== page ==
How to Bathe Your Dog: All the Best Tips to a correct Higiene

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How to bathe a dog and how often it should be done.

Dogs are known for not enjoying showers. Even though it is true some love the water, getting in the river or the lake, swimming and playing without any worry, they do not express the same enthusiasm when being bathed with shampoo and a sponge.

First, although a dog’s hygiene represents a healthy habit, the activity of bathing a dog should not happen too often. It is recommended to give them a bath not more than twice or three times a year.

An extra bath should occur exceptionally, otherwise your dog runs the risk of damaging the naturally protective layer of fur, and causing dermatitis or eczema. In fact, a dog’s fur has a pH of 7, unlike us humans, which makes it more delicate and vulnerable than ours.

The need to bathe our dog will depend on its surroundings. A house dog, that lies on the bed and couch, will not get too dirty and will not require frequent baths. In a different scenario, a dog that is usually outside is exposed to garbage and pollutants, as well as a dog who likes to play in the mud: they both may need more frequent baths.

How to Bathe Your Dog: How to Make this Chore a Less Upsetting Experience? Some Tips

  • Get it used to baths gradually: Start bathing it when it is a puppy, as a playful activity. During the first few baths, you can place your dog under the shower without opening the faucet. Add a toy, play with it and reward your pup if it remains calm. You should not bathe your dog during its first months and should only start to do it unless your vet gives you permission, because it is not recommended to bathe it until after the vaccination calendar is completed.
  • Before the bath, brush its hair carefully: Do that to remove all the dying hair, if not the dog would shed the hair after the bath, creating knots. Without the right brush, the fur can create mats that are quite hard to disentangle.
  • Make sure the bathtub is not slippery: You can place a not-slip mat under their paws, otherwise they might slip.
  • Open the faucet slowly and make sure the temperature is warm enough before placing it above your dog.
  • Keep your dog’s nose as dry as possible: Especially do not let water in their ears because this can lead to ear infections or swelling.
  • Use dog shampoo: shampoo formulated for humans is way too aggressive for your dog’s delicate fur and may cause dermatitis.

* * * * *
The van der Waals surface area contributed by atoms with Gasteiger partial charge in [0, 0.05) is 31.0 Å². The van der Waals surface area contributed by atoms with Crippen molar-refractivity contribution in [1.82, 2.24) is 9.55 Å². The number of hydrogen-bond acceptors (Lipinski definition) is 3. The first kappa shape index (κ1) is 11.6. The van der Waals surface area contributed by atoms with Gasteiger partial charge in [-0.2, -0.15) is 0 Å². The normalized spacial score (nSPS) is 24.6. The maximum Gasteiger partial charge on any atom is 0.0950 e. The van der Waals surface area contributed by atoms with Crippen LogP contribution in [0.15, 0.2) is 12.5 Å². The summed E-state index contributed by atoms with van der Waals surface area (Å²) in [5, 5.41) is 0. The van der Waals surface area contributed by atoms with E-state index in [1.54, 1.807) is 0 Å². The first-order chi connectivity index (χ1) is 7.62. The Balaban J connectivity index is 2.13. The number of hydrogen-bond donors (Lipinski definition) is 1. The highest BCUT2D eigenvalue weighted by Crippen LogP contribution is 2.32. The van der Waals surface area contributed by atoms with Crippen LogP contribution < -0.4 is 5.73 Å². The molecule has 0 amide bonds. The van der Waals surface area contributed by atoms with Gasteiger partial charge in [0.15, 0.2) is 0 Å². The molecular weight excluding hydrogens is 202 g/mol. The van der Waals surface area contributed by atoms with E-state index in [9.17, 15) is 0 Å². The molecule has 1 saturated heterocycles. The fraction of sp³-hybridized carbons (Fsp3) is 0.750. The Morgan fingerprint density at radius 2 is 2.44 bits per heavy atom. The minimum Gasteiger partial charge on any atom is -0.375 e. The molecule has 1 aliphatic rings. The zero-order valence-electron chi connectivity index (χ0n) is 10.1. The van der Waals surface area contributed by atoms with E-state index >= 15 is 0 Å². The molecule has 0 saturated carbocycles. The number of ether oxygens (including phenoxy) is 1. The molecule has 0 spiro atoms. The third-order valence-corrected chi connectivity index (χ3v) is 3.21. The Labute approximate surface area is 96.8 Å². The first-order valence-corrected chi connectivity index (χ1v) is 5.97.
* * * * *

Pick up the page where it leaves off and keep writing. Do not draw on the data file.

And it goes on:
• Make sure the soap does not reach your dog’s eyes: Other than irritating them, it will also cause them to feel uncomfortable. This can lead to a frustrating perception of the bathing activity.
  • Rinse your dog carefully: Make sure to wash away all soap remains, otherwise those remains can cause allergies.

Bathing the Dog: What to Do Afterwards?

Do not think the grooming session ended! First, be careful because when you finish rinsing it, the dog will probably shake off to eliminate excess water and, if you do not cover it, you run the risk of an unwanted shower.

At this point, it will be necessary to towel-dry your dog: it must be done with precision, to make sure there are no traces of moisture. If it remains damp, it might get sick.

You must be meticulous, especially if you have a long-haired dog. You may use a towel or a hairdryer if the dog tolerates it. Many animals are afraid of the airdryer’s noise so they run away. You may get them used to it, turn the air dryer on at minimum power and slightly warm, to avoid hurting the dog’s skin.

To complete the bath, you need to clean the ears: use a cotton wipe, like the ones used for removing make up. Damp it with a little bit a hydrogen peroxide and rub the ear canal gently until you remove any trace of wax.

If the dog has long hair, brush it again to avoid mats.

When to Avoid Bathing Your Dog

There are some circumstances when it is best not to bathe your dog:

  1. Do not bathe your dog in winter: it is good to do it only during the warmer seasons. If you can bathe it outdoors, do it when the temperature is warmer, even though the dog can be covered with a blanket, cold temperatures and dampness may predispose it to get sick. Even if you bathe it inside your house, it is better not to get it outside immediately after the bath, especially if you are not sure the dog is not completely dry.
  2. If the dog is a bit sickly, it is best not to expose it to something that may be stressful and worsen its condition.
  3. Do not bathe the dog days after if it has been vaccinated, or after taking antiparasitics: it is better to wait for at least a week.
  4. If your dog has recently eaten, wait until it has digested all the food before you bathe it, wait for 3 or 4 hours.

How to Bathe Your Dog: Video

If you have more doubts, you may consult a professional near your house, who shall provide assistance and answer all your questions.

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